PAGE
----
According to Professor Sean Wise, who claims to have worked with more than 15,000 entrepreneurs (including many with the popular TV shows Shark Tank and Dragon’s Den), no matter how great the idea and the opportunity, in the end it is only the execution that creates change and generates wealth.

His book, “HOT or NOT: How to know if your Business Idea will Fly or Fail,” focuses not only on the elements of a good idea and a good pitch, but also on the key attributes that we both look for in identifying the entrepreneur who can deliver, versus the fast-talking idea person:

  1. Never fails to be an evangelist. This entrepreneur gets out there and actively looks for people who can help make an idea into a business, including potential customers, suppliers, employees, investors, friends and peers. No secret discussions about the great idea, or paranoia that someone else will steal it.

  2. Willing to listen, and will address skeptical views. Good executors always ask the hard questions, and don’t let people get away with saying just what they want to hear. They dig deep, and keep asking questions until they understand what you don’t like or won’t work, and even offer do some homework before getting back with a better answer.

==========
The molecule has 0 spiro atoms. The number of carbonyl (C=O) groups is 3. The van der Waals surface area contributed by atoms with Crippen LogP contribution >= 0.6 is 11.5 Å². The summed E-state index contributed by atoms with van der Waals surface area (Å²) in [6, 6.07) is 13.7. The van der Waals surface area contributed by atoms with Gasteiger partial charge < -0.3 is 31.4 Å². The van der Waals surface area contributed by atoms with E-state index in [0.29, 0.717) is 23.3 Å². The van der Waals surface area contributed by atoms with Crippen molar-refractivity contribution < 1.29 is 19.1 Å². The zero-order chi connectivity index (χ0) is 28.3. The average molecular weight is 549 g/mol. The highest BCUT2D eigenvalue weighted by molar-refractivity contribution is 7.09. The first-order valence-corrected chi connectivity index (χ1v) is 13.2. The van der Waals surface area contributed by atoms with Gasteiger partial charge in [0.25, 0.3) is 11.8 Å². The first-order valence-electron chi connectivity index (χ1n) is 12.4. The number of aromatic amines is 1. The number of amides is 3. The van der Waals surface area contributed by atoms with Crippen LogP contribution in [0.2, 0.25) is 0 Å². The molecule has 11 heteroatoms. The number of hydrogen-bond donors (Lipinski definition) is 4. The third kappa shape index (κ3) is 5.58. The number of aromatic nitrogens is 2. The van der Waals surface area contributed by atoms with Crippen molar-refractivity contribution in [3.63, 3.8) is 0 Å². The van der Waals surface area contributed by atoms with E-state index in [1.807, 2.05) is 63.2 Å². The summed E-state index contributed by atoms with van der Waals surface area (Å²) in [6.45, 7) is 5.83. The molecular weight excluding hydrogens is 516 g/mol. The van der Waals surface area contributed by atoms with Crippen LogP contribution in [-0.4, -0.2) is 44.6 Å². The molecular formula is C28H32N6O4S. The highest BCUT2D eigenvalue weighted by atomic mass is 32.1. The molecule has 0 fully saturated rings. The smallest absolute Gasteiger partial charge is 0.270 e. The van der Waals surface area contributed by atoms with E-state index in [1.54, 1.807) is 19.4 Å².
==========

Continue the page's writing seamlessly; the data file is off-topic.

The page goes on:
3. Proactively sets metrics and track goals. There are more things in a business to keep track of than any single human being can accomplish without a serious project management mindset. Good implementers find a way to translate long-term goals into daily action items, and make sure everyone is “singing from the same song book.”